That's why we want to provide an increase of $8 million in general aid to our community colleges. This funding will help keep tuition rates down so that all Iowans who want to further their education can afford to do it—whether they are high school grads earning their first college credits or working parents who want to learn a new skill to qualify for a better job.

Affordability at the University of Iowa, Iowa State and the University of Northern Iowa is of equal concern. The average student graduating from one of our state universities has almost $27,000 in debt. That's an increase of 57 percent over the last decade. To ensure Iowa's bright young people can get the education our top-notch public universities offer, we want to increase funding by $24 million. The Board of Regents has assured us that these dollars will prevent a tuition increase for the second straight year.

The Education Budget will next be debated by the full Senate. You can track the progress of this important bill by following SF 2347 on the Iowa Legislature's website.

The Senate Appropriations Committee approved the Judicial Branch Budget this week. Senate File 2449 provides $175 million for the operation of Iowa’s courts statewide. That's an increase of $6 million over last year.

Our efforts to boost funding for our courts over the last couple years are having good results. All of Iowa’s clerk of court offices, which had been forced to reduce hours during the national recession, are now open full time. Clerks help thousands of Iowans take care of court-related business every day. Clerks of court manage all court records, notify government agencies of court orders, and process fines, fees, court costs, child support, civil judgments and speeding tickets.

Senate File 2449 will allow the courts to maintain their current level of services and to expand Family Treatment Courts, which work with community professionals to help Iowans struggling with substance abuse or other problems that put them at risk of losing their parental rights. Family Treatment Courts offer Iowans intense guidance on how to stay off drugs, be good parents, and make a positive contribution to their community. These programs have had excellent results in keeping families together and kids safe.

Iowa has earned its reputation for having one of the best court systems in the country. With this year's budget, the Legislature is committed to continuing that success.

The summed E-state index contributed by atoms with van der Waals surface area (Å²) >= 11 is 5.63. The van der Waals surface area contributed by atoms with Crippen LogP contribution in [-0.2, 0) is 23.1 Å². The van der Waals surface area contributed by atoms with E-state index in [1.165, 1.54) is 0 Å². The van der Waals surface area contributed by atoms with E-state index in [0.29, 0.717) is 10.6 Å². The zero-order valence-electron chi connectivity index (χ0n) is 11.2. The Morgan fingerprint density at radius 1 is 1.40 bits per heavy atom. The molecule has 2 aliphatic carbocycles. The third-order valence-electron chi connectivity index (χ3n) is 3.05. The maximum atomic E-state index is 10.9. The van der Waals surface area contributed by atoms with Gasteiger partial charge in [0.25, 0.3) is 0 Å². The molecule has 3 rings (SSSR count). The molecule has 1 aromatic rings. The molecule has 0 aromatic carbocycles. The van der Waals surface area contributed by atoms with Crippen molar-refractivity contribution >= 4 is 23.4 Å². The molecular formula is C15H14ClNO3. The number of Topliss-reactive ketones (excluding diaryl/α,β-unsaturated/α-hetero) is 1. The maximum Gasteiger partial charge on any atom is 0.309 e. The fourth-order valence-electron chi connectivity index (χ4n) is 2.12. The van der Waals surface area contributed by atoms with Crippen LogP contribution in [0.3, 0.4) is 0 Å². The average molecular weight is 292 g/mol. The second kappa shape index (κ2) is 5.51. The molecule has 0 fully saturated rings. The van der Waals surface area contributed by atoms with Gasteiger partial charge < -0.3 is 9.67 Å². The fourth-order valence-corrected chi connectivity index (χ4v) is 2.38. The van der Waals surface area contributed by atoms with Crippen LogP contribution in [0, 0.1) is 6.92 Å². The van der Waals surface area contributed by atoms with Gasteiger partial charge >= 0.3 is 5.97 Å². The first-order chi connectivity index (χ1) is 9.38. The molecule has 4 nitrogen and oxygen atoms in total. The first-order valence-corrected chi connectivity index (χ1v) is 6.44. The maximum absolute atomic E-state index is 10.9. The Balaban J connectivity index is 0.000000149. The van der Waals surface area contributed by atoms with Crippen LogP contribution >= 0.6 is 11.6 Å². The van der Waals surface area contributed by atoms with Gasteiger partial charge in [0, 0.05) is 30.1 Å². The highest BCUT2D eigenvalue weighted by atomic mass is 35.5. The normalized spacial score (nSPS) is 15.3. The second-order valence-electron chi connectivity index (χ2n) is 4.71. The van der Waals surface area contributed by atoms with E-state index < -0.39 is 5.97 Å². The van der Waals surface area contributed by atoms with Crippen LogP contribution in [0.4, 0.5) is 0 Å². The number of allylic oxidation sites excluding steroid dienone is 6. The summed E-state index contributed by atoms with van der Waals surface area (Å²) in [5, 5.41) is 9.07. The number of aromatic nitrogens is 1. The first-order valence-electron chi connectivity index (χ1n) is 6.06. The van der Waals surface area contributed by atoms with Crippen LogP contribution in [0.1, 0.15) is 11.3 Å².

For many, school can be a terrifying place because of bullying, harassment, and discrimination. All students deserve a safe and supportive place to learn, including those who are lesbian, gay, bisexual, or transgender (LGBT).

Iowa Safe Schools works to create safe and supportive learning environments and communities for lesbian, gay, bisexual, or transgender youth through outreach, education, and advocacy. This week, the organization hosted the Governor's Conference on LGBT Youth.

Founded in 2006, the state's annual conference is the largest of its kind nationally. More than 900 people from 90 Iowa communities attended in 2013, including students, educators, counselors, lawmakers, parents, faith leaders, and others who care about the wellbeing of our young people. The mission of this annual conference is to engage and educate Iowans about LGBT issues, and to encourage networking and activism that promote diversity, equality, and social justice.

In 2007, the Legislature approved a bill that required school districts to have anti-bullying policies, and to collect and report data on incidents of bullying and harassment. It was heralded as one of the best policies in the country at the time.

Senate File 2318 establishes the Office of Support & Analysis for Safe Schools to coordinate and implement efforts to prevent and respond to harassment and bullying. Competitive grants will promote high-quality bully prevention and positive school climate programs for the Iowa schools most in need.

The House has yet to take up the bill, but it is my hope that our efforts, along with those of communities, schools and organizations like Iowa Safe Schools, can eliminate bullying and inspire acceptance and understanding among all Iowans.

You can learn more about the work of Iowa Safe Schools at www.iowasafeschools.org.

The Iowa Senate started Distracted Driving Awareness Month on April 1 by setting aside $200,000 to educate Iowans about the dangers of distracted driving. The money, a part of the Department of Transportation's budget bill (SF 2130), will go toward warning Iowans throughout the year that a text or call is not worth your life or anyone else’s.